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What if the wind stops blowing?

More and more we realize that good questions matter more than answers.

(Subsecretaría de Energías Renovables - República Argentina)

A few days ago, I finished my first semester teaching at Georgetown Law Center. Since the course has concluded (and papers are already graded), I can share some insights here. I had a great group of 18 students, from more than 10 different countries, pursuing either their J.D. or LL.M. degrees. As you can imagine, the course was around energy and extractive industries around the world. We discussed almost every relevant topic in the area: transparency and anticorruption, project finance, environment and social issues, FDI, rule of law, etc.

I can affirm (after more than 10 years teaching in several countries in the Americas) that the professor learns more than the students in every class, and I feel privileged of having this activity as an important part of my professional career.

Now, to the point. We were talking about risks in the development of energy generation projects. As you can imagine, the usual suspects were criticized: expropriation, natural catastrophe, economic crisis…Suddenly, one student raised her hand and asked: What if the wind doesn’t blow anymore?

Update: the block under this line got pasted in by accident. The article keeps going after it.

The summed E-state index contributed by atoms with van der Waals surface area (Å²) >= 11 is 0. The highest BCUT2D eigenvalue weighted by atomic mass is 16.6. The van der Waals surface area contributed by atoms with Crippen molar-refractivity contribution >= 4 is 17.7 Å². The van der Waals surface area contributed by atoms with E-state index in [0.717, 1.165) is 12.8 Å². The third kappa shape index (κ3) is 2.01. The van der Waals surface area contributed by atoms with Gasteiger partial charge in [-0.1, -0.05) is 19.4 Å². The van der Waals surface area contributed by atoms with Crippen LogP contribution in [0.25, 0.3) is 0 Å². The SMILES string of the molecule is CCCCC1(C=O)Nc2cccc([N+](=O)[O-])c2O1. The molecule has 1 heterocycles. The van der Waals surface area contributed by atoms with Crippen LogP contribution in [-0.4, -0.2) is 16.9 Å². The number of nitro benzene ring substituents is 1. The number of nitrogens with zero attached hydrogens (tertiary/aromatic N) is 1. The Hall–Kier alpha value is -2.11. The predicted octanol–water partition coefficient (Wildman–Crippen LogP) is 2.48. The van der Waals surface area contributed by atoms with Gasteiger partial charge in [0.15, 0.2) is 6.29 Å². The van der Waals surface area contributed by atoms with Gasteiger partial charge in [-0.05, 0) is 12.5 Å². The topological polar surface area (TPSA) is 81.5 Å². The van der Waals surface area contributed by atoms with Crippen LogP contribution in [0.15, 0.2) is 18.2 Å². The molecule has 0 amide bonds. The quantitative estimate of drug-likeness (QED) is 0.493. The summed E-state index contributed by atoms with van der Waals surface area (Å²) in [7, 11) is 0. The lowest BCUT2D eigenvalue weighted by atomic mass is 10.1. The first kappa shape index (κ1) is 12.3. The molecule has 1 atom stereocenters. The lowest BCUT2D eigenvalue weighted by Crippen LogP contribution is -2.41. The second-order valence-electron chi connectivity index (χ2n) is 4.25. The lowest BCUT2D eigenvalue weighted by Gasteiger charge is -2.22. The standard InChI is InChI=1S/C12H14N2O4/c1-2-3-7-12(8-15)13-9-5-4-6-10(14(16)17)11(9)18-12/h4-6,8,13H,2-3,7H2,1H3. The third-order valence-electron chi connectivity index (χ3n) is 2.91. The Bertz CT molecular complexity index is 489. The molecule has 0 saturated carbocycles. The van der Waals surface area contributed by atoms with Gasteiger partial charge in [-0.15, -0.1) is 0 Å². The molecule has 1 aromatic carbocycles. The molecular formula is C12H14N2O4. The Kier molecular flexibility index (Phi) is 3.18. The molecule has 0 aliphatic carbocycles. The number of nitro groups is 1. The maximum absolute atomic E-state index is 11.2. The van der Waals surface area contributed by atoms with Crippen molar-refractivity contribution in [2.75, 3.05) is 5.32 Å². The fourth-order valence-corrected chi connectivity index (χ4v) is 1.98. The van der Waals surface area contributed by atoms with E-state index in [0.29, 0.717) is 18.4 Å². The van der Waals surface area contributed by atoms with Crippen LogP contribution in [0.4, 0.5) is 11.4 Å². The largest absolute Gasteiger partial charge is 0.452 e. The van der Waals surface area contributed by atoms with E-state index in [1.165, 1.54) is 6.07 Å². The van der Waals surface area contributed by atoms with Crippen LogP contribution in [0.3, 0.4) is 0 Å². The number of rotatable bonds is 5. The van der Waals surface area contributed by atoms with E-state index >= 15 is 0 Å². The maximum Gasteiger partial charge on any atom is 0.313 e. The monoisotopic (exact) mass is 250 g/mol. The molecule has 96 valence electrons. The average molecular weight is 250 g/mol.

After a few minutes of discussion, we realized that this question might have two ramifications: a) What is the consequence of non-provision of electricity under a PPA (power purchase agreement) in terms of obligations between the seller and buyer?, and b) What will happen in practical terms with the buyer (government, city, etc.) when it actually stops receiving power from the seller?

To answer these questions, I decided to check several PPA contracts and I decided to work with this, coming from the Republic of Argentina. Argentina, a very important country of Latin America, has lately made a push in order to return to normal economic development under President Mauricio Macri, after being stuck in a close-minded political regime for more than 10 years. The President, a well-seasoned businessman and skillful politician, is in the process of implement economic and legal reforms to secure Argentina long-term growth. Here you can see an analysis of his general energy policy and here a news report about the 2016 PPAs on renewable energy projects. (I have to admit that I like Mr. Macri policies and plans, and knowing the region as I know it, I really hope he succeeds).

(President Macri, left).